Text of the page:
Discussion: 3-Point Stance

17 Jul


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There’s some disagreement about what constitutes a “proper” three-point stance. Some coaches want a little air under the heels of the player, while others prefer the player have his feet rooted into the ground to form a solid base, especially if that payer will be asked to move in different directions. Some want some weight out over the extended hand, while others will argue to have no weight on it at all.  What is certain is that a three-point stance for an offensive lineman is – and should be – different than it is for a defensive lineman, because what is expected of them is different, especially if that D-lineman is in a 1-gap scheme.

The 3-point for an offensive lineman is pretty much determined by the type of offense they’re operating in. If that O-lineman will be asked to drop (or kick-slide) into pass protection, or bucket step to execute a trap or wrap blocking assignment, or flat step to combo block a D-lineman to linebacker depth then you don’t want him aligned with weight out over his hand and his butt jacked up. Because as soon as he picks up that extended hand, gravity will force him to take a false first-step to prevent him from falling forward. That step will have little or no power behind it and rarely, if ever, will be directional. The defense wins.

If you’re going to ask your O-linemen to drop, pull, go flat, or drive forward, it makes more sense to have them flat-footed with their weight distributed thru their thighs over their ankles, and not out over their extended hand. In this kind of stance, there should no weight over the extended hand, but behind it. The danger, and what must be looked for, is the player sinking his butt, which elevates his heads and  pads, causing him to elevate his pads on his first step. This generally happens when a player has his head craned back so he can see. Just have him elevate his butt to create a flat and have him look thru his eyebrows.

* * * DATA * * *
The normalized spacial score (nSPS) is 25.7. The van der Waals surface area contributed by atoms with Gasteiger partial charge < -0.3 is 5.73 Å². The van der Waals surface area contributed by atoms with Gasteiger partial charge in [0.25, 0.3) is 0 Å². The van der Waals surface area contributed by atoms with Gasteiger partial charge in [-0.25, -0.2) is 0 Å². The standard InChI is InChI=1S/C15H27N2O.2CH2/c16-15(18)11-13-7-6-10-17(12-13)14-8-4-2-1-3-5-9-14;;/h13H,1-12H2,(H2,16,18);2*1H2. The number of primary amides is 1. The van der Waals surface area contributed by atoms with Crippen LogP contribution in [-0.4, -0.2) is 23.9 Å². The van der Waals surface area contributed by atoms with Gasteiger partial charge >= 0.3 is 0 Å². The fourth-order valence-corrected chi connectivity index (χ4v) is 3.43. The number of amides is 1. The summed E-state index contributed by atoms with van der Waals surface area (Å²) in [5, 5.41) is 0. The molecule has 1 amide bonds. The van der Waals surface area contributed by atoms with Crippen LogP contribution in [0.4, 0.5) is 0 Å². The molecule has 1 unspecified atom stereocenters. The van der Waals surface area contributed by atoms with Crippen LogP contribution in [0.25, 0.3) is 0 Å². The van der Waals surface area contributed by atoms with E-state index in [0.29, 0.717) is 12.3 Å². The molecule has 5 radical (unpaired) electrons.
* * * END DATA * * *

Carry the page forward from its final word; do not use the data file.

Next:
What you definitely don’t want is the 3-point described at USA Football unless you’re strictly a run offense, and your O-linemen will be crowding the line and base (man) blocking only. The 3-point described in the videos is perfect for an option offense that uses a lot of scoop blocking toward the playside, but not schemes that require lineman to move in different directions.

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Note the down hands of the players, how much weight is over them. Notice too the free hand of the player in the middle, the one with his hand by his face. That isn’t going to help him engage a defender in the split-second before contact along the line of scrimmage.  

The key to a good 3-point we would argue is balance and comfort. Balance so that a player can charge in any direction, and comfort so that he’s thinking about his assignment, and not his stance. Both will come with practice. Here are some guidelines that will help you teach a 3-point to your kids:

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  • toes pointed straight-ahead.
  • Knees turned in, not out.
  • Extended hand in front of the staggered foot. Not centered.
  • There’s no weight on the extended hand.
  • Cocked arm on the thigh, or outside the knee, and relaxed. Ready to fire.
  • Head not tilted back. If tilted, butt will drop and you’ll stand up.
  • Players are looking through their eye brows.
  • And lastly but most importantly, they have a flat back.

In our next articles, we will first discuss a D-Lineman’s 3-point, followed by a discussion of an O-lineman’s first 3-steps and how critical they are to winning a block.


2 Responses to “Discussion: 3-Point Stance”

  1. Brian morrissette July 17, 2016 at 5:50 pm #

    Offensive linemen feet should be flat and no weight on the down hand defensive line should be a little air under the hill and have weight on the down hand

    • oksooner92307 July 18, 2016 at 12:25 am #

      Thanks for commenting and you’re right. Don’t know if you noticed, though, but I was talking about O-Linemen in this article and will discuss D-Linemen in the next.

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